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Recent retrotransposon insertions are methylated and phylogenetically clustered in japonica rice (Oryza sativa spp. japonica).
Mol Biol Evol. 2012 Oct; 29(10):3193-203.MB

Abstract

In plants, the genome of the host responds to the amplification of transposable elements (TEs) with DNA methylation. However, neither the factors involved in TE methylation nor the dynamics of the host-TE interaction are well resolved. Here, we identify 5,522 long terminal repeat retrotransposons (LTR-RT) in the genome of Oryza sativa ssp. japonica and then assess methylation for individual elements. Our analyses uncover three strong trends: long LTR-RTs are more highly methylated, the insertion times of LTR-RTs are negatively correlated with methylation, and young LTR-RTs tend to be closer to genes than older insertions. Additionally, a phylogenetic examination of the gypsy-like LTR-RT superfamily revealed that methylation is phylogenetically correlated. Given these observations, we present a model suggesting that the phylogenetic correlation among related LTR-RTs is a primary mechanism driving methylation. In this model, bursts of transposition produce new elements with high sequence similarity. The host machinery identifies proliferating elements as well as closely related LTR-RTs through cross-homology. In addition, our data are consistent with previous hypotheses that methylated LTR-RT elements are removed preferentially from regions near genes, explaining some of the observed age distribution.

Authors+Show Affiliations

Department of Ecology and Evolutionary Biology, University of California, Irvine, CA, USA. bvonhold@uci.eduNo affiliation info availableNo affiliation info available

Pub Type(s)

Journal Article
Research Support, U.S. Gov't, Non-P.H.S.

Language

eng

PubMed ID

22593226

Citation

Vonholdt, Bridgett M., et al. "Recent Retrotransposon Insertions Are Methylated and Phylogenetically Clustered in Japonica Rice (Oryza Sativa Spp. Japonica)." Molecular Biology and Evolution, vol. 29, no. 10, 2012, pp. 3193-203.
Vonholdt BM, Takuno S, Gaut BS. Recent retrotransposon insertions are methylated and phylogenetically clustered in japonica rice (Oryza sativa spp. japonica). Mol Biol Evol. 2012;29(10):3193-203.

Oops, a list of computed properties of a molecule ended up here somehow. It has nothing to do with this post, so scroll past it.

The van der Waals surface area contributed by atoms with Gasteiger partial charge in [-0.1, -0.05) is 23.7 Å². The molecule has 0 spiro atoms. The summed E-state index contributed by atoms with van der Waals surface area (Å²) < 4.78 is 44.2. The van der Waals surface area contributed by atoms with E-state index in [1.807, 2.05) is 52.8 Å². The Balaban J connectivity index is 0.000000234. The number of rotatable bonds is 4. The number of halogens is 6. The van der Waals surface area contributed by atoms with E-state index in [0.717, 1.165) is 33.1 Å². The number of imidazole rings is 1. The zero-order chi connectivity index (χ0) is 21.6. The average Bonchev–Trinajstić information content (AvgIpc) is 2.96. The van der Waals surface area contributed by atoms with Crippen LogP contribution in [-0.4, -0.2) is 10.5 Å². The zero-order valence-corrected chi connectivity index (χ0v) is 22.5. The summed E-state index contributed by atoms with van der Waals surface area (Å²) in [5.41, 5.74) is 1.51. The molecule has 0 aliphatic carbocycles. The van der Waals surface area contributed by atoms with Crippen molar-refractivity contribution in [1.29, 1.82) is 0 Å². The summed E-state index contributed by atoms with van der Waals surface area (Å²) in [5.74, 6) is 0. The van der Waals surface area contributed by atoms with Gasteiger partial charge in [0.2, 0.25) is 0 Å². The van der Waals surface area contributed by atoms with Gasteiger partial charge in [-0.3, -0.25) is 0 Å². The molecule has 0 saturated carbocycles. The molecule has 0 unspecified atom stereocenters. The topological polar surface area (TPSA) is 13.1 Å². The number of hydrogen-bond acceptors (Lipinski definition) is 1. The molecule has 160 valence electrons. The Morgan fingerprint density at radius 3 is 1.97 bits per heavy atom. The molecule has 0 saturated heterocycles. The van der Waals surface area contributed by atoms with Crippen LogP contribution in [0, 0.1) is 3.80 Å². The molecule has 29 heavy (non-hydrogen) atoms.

Vonholdt, B. M., Takuno, S., & Gaut, B. S. (2012). Recent retrotransposon insertions are methylated and phylogenetically clustered in japonica rice (Oryza sativa spp. japonica). Molecular Biology and Evolution, 29(10), 3193-203.
Vonholdt BM, Takuno S, Gaut BS. Recent Retrotransposon Insertions Are Methylated and Phylogenetically Clustered in Japonica Rice (Oryza Sativa Spp. Japonica). Mol Biol Evol. 2012;29(10):3193-203. PubMed PMID: 22593226.
* Article titles in AMA citation format should be in sentence-case
TY - JOUR T1 - Recent retrotransposon insertions are methylated and phylogenetically clustered in japonica rice (Oryza sativa spp. japonica). AU - Vonholdt,Bridgett M, AU - Takuno,Shohei, AU - Gaut,Brandon S, Y1 - 2012/05/15/ PY - 2012/5/18/entrez PY - 2012/5/18/pubmed PY - 2013/2/7/medline SP - 3193 EP - 203 JF - Molecular biology and evolution JO - Mol Biol Evol VL - 29 IS - 10 N2 - In plants, the genome of the host responds to the amplification of transposable elements (TEs) with DNA methylation. However, neither the factors involved in TE methylation nor the dynamics of the host-TE interaction are well resolved. Here, we identify 5,522 long terminal repeat retrotransposons (LTR-RT) in the genome of Oryza sativa ssp. japonica and then assess methylation for individual elements. Our analyses uncover three strong trends: long LTR-RTs are more highly methylated, the insertion times of LTR-RTs are negatively correlated with methylation, and young LTR-RTs tend to be closer to genes than older insertions. Additionally, a phylogenetic examination of the gypsy-like LTR-RT superfamily revealed that methylation is phylogenetically correlated. Given these observations, we present a model suggesting that the phylogenetic correlation among related LTR-RTs is a primary mechanism driving methylation. In this model, bursts of transposition produce new elements with high sequence similarity. The host machinery identifies proliferating elements as well as closely related LTR-RTs through cross-homology. In addition, our data are consistent with previous hypotheses that methylated LTR-RT elements are removed preferentially from regions near genes, explaining some of the observed age distribution. SN - 1537-1719 UR - https://www.unboundmedicine.com/medline/citation/22593226/Recent_retrotransposon_insertions_are_methylated_and_phylogenetically_clustered_in_japonica_rice__Oryza_sativa_spp__japonica__ L2 - https://academic.oup.com/mbe/article-lookup/doi/10.1093/molbev/mss129 DB - PRIME DP - Unbound Medicine ER -